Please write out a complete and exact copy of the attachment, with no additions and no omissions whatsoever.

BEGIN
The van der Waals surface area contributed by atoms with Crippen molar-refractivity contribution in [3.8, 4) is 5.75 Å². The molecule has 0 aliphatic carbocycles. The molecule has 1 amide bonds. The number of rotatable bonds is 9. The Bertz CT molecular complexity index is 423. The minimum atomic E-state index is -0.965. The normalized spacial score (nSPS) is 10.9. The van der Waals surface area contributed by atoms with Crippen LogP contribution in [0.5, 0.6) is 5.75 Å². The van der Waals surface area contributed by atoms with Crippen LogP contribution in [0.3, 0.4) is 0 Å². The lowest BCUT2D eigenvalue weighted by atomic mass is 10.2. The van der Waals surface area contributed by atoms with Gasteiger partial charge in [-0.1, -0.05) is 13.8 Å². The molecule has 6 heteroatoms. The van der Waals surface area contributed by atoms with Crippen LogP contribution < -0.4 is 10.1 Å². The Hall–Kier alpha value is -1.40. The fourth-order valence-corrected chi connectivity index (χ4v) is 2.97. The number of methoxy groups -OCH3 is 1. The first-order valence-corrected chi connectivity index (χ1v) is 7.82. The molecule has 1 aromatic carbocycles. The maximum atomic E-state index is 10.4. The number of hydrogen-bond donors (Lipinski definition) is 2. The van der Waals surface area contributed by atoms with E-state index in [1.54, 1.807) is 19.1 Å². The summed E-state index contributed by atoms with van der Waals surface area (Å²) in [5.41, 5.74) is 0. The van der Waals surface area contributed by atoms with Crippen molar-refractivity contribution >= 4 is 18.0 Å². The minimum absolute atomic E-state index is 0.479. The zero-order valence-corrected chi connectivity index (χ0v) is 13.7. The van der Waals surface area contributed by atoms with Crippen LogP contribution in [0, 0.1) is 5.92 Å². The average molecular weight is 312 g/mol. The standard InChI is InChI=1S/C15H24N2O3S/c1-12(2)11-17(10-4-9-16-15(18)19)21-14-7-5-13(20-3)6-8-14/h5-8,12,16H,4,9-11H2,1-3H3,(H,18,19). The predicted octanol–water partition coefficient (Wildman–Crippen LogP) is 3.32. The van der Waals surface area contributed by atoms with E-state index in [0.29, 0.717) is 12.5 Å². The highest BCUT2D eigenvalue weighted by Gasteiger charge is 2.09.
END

The van der Waals surface area contributed by atoms with Crippen molar-refractivity contribution in [3.8, 4) is 5.75 Å². The molecule has 0 aliphatic carbocycles. The molecule has 1 amide bonds. The number of rotatable bonds is 9. The Bertz CT molecular complexity index is 423. The minimum atomic E-state index is -0.965. The normalized spacial score (nSPS) is 10.9. The van der Waals surface area contributed by atoms with Crippen LogP contribution in [0.5, 0.6) is 5.75 Å². The van der Waals surface area contributed by atoms with Crippen LogP contribution in [0.3, 0.4) is 0 Å². The lowest BCUT2D eigenvalue weighted by atomic mass is 10.2. The van der Waals surface area contributed by atoms with Gasteiger partial charge in [-0.1, -0.05) is 13.8 Å². The molecule has 6 heteroatoms. The van der Waals surface area contributed by atoms with Crippen LogP contribution < -0.4 is 10.1 Å². The Hall–Kier alpha value is -1.40. The fourth-order valence-corrected chi connectivity index (χ4v) is 2.97. The number of methoxy groups -OCH3 is 1. The first-order valence-corrected chi connectivity index (χ1v) is 7.82. The molecule has 1 aromatic carbocycles. The maximum atomic E-state index is 10.4. The number of hydrogen-bond donors (Lipinski definition) is 2. The van der Waals surface area contributed by atoms with E-state index in [1.54, 1.807) is 19.1 Å². The summed E-state index contributed by atoms with van der Waals surface area (Å²) in [5.41, 5.74) is 0. The van der Waals surface area contributed by atoms with Crippen molar-refractivity contribution >= 4 is 18.0 Å². The minimum absolute atomic E-state index is 0.479. The zero-order valence-corrected chi connectivity index (χ0v) is 13.7. The van der Waals surface area contributed by atoms with Crippen LogP contribution in [0, 0.1) is 5.92 Å². The average molecular weight is 312 g/mol. The standard InChI is InChI=1S/C15H24N2O3S/c1-12(2)11-17(10-4-9-16-15(18)19)21-14-7-5-13(20-3)6-8-14/h5-8,12,16H,4,9-11H2,1-3H3,(H,18,19). The predicted octanol–water partition coefficient (Wildman–Crippen LogP) is 3.32. The van der Waals surface area contributed by atoms with E-state index in [0.29, 0.717) is 12.5 Å². The highest BCUT2D eigenvalue weighted by Gasteiger charge is 2.09.